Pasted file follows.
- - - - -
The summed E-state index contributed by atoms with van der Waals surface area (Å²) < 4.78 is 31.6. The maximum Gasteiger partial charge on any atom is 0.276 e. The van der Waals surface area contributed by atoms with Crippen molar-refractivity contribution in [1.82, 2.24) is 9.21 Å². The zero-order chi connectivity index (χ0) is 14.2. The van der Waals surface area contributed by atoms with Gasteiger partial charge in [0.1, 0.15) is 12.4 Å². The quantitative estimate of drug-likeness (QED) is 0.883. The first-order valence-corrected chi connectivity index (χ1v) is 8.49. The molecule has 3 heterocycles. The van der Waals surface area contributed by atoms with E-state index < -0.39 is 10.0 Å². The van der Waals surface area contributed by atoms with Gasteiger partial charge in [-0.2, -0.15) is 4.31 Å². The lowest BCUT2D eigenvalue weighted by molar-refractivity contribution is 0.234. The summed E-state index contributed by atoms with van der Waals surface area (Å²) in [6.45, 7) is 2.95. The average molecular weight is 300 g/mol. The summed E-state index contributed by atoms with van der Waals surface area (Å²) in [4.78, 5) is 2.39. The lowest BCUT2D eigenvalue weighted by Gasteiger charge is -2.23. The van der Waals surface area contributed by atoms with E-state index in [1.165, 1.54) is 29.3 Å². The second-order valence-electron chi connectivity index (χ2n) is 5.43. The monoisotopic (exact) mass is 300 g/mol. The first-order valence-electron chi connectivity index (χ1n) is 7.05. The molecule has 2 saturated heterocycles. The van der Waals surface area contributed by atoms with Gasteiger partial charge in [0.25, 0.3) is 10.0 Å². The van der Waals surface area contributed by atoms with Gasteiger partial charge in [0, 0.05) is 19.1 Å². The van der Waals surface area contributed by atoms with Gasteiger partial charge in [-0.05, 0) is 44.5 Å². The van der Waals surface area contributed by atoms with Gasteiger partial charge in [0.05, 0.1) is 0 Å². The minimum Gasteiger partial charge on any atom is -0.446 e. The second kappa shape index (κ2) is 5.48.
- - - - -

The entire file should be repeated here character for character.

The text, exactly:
The summed E-state index contributed by atoms with van der Waals surface area (Å²) < 4.78 is 31.6. The maximum Gasteiger partial charge on any atom is 0.276 e. The van der Waals surface area contributed by atoms with Crippen molar-refractivity contribution in [1.82, 2.24) is 9.21 Å². The zero-order chi connectivity index (χ0) is 14.2. The van der Waals surface area contributed by atoms with Gasteiger partial charge in [0.1, 0.15) is 12.4 Å². The quantitative estimate of drug-likeness (QED) is 0.883. The first-order valence-corrected chi connectivity index (χ1v) is 8.49. The molecule has 3 heterocycles. The van der Waals surface area contributed by atoms with E-state index < -0.39 is 10.0 Å². The van der Waals surface area contributed by atoms with Gasteiger partial charge in [-0.2, -0.15) is 4.31 Å². The lowest BCUT2D eigenvalue weighted by molar-refractivity contribution is 0.234. The summed E-state index contributed by atoms with van der Waals surface area (Å²) in [6.45, 7) is 2.95. The average molecular weight is 300 g/mol. The summed E-state index contributed by atoms with van der Waals surface area (Å²) in [4.78, 5) is 2.39. The lowest BCUT2D eigenvalue weighted by Gasteiger charge is -2.23. The van der Waals surface area contributed by atoms with E-state index in [1.165, 1.54) is 29.3 Å². The second-order valence-electron chi connectivity index (χ2n) is 5.43. The monoisotopic (exact) mass is 300 g/mol. The first-order valence-electron chi connectivity index (χ1n) is 7.05. The molecule has 2 saturated heterocycles. The van der Waals surface area contributed by atoms with Gasteiger partial charge in [0.25, 0.3) is 10.0 Å². The van der Waals surface area contributed by atoms with Gasteiger partial charge in [0, 0.05) is 19.1 Å². The van der Waals surface area contributed by atoms with Gasteiger partial charge in [-0.05, 0) is 44.5 Å². The van der Waals surface area contributed by atoms with Gasteiger partial charge in [0.05, 0.1) is 0 Å². The minimum Gasteiger partial charge on any atom is -0.446 e. The second kappa shape index (κ2) is 5.48.